Editors’ Choice Splitboard Boots

It used to be that snowboarders had to wear their resort boots for touring and deal with limited stride length, but no more. Hard- and softboot manufacturers alike are leaning into the backcountry movement, and our Editors’ Choice winners do it best. Whether you want the uphill efficiency of hardboots or the surfy feeling of a traditional snowboard boot, we’ve got you covered.

Key Equipment Disruptive

key-equipment.com | $699 | 2,610g/pair | SIZES: 23.5-31

Hardboot splitboarding is a like a leaderless cult: Instead of a single proselytizer, small sects of converts habitually badger their friends to try it. “I never in a million years thought I would drink the hardboot Kool-Aid,” a Teton big-line rider said, “but here I am fully sold on hardboot life.”

A two-piece shell features tech inserts and low-friction pivot points, as per Key Equipment and confirmed by testers. “The walk mode and subsequent stride length is insane compared to soft boots,” our convert said.

On the descent, the boot provides a highback’s stiffness and a soft boot’s surfiness. A plush Palau liner lends support and comfort, said a longtime zealot who’s used Disruptives exclusively for two seasons. He liked the updated cuff, which features stiffer plastic than last year and better hugs the shin. “My first pair had a gap in the front, so I had shin bang and a loss of efficiency in turns,” he said. “Not anymore.”

Both testers applauded the Disruptive’s adjustability. Easily finetune-able Velcro straps with buckles on the cuff and ankle provide flex, while forward lean can be tweaked at home with tools and on the skintrack by popping the walk-mode lever into one of two positions. “That makes changing the aggressiveness of the forward lean ridiculously easy as terrain and subsequent style of riding changes,” our Teton charger said.

New cult inductees are often the most zealous, which proved true for the recent convert, who had few complaints. As for the longtime hardbooter, his one gripe was the 99-millimeter last, which “pinches my feet like Chinese footbinding,” though punching the shell released the pressure.

K2 Waive

k2snow.com | $550 | 2,352g/pair | SIZES: 5-13

With a best-in-class walk mode, crampon-compatible Vibram sole and freeride feel that can be tweaked for surfier descents, the K2 Waive is a skintrack stud.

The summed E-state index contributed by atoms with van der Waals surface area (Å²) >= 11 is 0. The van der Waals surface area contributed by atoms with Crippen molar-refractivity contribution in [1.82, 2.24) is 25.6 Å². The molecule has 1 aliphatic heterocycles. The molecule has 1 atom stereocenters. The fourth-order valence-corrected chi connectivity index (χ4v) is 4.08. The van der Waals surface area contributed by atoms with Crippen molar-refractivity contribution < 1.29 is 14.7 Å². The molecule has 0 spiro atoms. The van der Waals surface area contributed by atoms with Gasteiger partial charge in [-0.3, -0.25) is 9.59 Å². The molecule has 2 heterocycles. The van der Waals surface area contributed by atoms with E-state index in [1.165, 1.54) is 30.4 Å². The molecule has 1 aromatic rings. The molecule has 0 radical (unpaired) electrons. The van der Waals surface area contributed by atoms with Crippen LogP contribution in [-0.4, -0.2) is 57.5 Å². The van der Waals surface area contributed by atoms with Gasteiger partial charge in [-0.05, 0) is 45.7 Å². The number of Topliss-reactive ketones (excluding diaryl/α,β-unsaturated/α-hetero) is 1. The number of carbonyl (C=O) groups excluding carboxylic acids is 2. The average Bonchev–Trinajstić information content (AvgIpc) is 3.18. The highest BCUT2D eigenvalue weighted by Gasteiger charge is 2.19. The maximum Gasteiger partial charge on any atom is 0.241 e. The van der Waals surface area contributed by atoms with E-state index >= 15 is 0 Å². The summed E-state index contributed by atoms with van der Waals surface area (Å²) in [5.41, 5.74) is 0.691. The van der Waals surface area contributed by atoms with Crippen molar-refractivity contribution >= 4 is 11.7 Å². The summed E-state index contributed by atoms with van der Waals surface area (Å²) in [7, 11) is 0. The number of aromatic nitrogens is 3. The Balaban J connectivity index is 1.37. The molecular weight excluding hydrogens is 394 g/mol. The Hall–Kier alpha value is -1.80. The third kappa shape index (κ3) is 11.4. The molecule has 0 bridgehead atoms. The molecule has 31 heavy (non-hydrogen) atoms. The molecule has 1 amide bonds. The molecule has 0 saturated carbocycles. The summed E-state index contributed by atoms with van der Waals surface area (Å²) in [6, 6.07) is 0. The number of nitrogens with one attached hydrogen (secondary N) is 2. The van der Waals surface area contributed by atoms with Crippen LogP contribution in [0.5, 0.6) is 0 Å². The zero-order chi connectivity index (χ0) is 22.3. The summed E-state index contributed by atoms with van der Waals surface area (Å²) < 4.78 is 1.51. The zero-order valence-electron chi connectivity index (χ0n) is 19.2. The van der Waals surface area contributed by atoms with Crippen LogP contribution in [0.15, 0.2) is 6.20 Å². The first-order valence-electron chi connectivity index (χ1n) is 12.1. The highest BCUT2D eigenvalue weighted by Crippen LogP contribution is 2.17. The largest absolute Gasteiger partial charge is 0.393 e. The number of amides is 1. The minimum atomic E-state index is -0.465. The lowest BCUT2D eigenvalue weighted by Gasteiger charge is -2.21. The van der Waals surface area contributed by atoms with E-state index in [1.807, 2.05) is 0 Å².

The crux all soft boot manufacturers face is walk mode. While none have scaled that hurdle perfectly, K2 fumbles less than the rest, at least according to a Wasatch boot nerd with a relatively narrow foot. “The best-feeling uphill boot I’ve ever used by a wide margin,” he said. Our test director agreed: “I’ve had some of the longest tours of my life in these boots—all blister and hot spot free.”

Such praise stems from a Boa-braced panel on the Waive’s calf that locks down for ride mode, providing the functionality of a mid-stiff freeride boot. When the Boa is disengaged, the calf panel expands outward, increasing range of motion. “It maintains solid downhill performance even with the emphasis on touring,” commented our converted Wasatch tester. 

The Boa system also controls the ankle harness, which does limit some adjustability—say, if you prefer a stiff backstay but looser ankle. Traditional lacing topped with a Velcro power strap offers ample external tightening. Our test director relayed, “Unless the objective is spicy, I keep both the Boa and power strap looser—it provides a surfy feel and shaves time off transitions.”  Testers were split on the backcountry validity of Boa—one unscarred rider found the system convenient, while another carries extra Voilé straps after busting five Boas in three seasons. Both agreed, however, the Waive’s uphill range of motion is unbeatable in the soft boot category.

Published here are 2 of 6 splitboard boots we reviewed in our 2024 Gear Guide. To check out the comprehensive range of boots we wrote about, or to learn about board profiles, how to choose a split and more, pick up a copy of the 2024 Gear Guide, available in print and PDF versions. For the rest of our 2024 Editors’ Choice reviews published online, visit our gear page.

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At Backcountry Magazine, we are committed to providing you with honest and informative gear coverage. To support our work and continue delivering quality content, we are including affiliate links in our reviews. Partnerships with retailers are separate from coverage, ensuring that our reviews remain unbiased. These links help us earn a small commission if you make a purchase through them, at no additional cost to you.

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